by Calum Kerr
Mark sat and stared at the wall. He only realised that hours had passed when the sodium street lights outside came on, and a patch of orange blinked onto the white surface in front of him.
He scrubbed his hands over his face and looked around him. He should tidy the flat. He should shower and go out, somewhere; see someone. He should eat.
None of these appealed. He just wanted to stare at the wall and wait for himself to fade.
Outside the sky still held a little light. Without intention, he rose to his feet and walked to the window to look out at the world.
Beyond the houses there was a swirling in the sky. His eyes started to track it.
It was a giant cloud of birds, swooping and climbing, dancing in the sky over the distant fields.
He’d seen this on a nature documentary he had watched with… with… On a nature documentary. It was called a ‘murmuration’.
He played the word round his dry mouth in a whisper. He licked his lips and cleared his throat to make it sound. He said it, low, over and over again, as he walked from his flat and up the stairs to the roof, the sound matching itself to his action.
He was still reciting the word as he reached the edge of the roof and climbed onto the ledge, his eyes trained on the giant wave of birds tracking their flight through the air. They were getting harder to see as night came on and the street-lights defeated his vision. He leant forward to see better and nearly lost his balance.
He took half a step backwards, but remained standing on the ledge, watching the birds.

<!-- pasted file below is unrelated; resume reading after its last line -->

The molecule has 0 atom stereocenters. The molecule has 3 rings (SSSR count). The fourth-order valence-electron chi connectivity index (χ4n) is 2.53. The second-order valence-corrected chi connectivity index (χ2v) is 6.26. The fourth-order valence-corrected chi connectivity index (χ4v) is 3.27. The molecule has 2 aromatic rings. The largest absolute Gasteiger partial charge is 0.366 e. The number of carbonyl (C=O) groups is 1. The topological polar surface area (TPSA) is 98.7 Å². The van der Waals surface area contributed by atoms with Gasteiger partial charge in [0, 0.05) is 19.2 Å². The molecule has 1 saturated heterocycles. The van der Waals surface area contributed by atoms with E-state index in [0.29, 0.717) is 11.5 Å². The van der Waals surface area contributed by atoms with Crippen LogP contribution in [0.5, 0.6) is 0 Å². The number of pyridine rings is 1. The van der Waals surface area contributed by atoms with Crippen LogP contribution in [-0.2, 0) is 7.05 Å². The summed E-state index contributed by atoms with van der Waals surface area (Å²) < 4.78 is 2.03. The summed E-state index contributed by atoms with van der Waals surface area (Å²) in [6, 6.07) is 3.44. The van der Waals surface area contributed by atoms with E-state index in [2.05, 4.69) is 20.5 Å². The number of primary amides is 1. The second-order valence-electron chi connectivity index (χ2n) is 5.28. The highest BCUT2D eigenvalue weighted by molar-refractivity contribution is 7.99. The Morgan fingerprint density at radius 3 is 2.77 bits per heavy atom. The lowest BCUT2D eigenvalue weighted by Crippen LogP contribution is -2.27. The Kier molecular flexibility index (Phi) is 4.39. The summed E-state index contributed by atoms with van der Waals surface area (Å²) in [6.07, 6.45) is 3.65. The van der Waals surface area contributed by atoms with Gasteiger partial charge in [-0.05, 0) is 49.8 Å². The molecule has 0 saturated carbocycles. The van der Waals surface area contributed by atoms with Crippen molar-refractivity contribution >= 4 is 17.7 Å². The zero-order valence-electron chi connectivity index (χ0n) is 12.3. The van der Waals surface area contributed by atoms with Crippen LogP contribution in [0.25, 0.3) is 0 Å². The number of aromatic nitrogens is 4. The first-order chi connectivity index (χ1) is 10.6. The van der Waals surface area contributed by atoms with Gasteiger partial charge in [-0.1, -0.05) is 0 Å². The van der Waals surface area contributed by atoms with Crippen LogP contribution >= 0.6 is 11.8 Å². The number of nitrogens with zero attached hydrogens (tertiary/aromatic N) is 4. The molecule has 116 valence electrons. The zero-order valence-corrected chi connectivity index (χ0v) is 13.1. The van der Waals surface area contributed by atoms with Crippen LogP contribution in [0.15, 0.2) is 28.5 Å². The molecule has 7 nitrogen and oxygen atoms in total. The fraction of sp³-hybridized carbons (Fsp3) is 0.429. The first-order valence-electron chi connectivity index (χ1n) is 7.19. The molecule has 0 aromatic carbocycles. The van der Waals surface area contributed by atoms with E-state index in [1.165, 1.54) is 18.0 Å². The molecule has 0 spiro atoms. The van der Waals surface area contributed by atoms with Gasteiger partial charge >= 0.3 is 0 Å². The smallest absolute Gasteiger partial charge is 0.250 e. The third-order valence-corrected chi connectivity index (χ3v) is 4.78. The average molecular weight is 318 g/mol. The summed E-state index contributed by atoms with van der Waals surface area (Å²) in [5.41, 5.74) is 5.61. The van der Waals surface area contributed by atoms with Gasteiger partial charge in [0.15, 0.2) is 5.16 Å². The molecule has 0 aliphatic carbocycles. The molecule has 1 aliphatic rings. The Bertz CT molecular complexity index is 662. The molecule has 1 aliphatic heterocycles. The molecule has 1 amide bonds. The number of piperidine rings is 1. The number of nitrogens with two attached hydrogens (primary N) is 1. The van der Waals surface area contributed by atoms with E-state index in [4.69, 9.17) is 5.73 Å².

They were doing something to him. Inside. They were filling a hole, repairing a breach, casting light in the dark. Whatever the cliché, he could feel something changing. It was like an electric charge going through him, bringing him to life.
He felt like laughing, so he did, letting it out into the night.
The charge kept building. He could no longer see the birds, but he could feel them, churning inside his chest, his brain, his heart.
And still the feeling grew until he could barely stand it.
Finally, with a shout, his body erupted into thousands of wings beating in time, soaring through the air, swooping up over the rooftops towards the sky before plummeting down to brush the aerials and chimneys, and a thousand new birds swept out of the city to join their fellows in their mysterious dance.
Calum Kerr is a writer, lecturer and director of National Flash-Fiction Day. For more about his stories go to www.calumkerr.co.uk.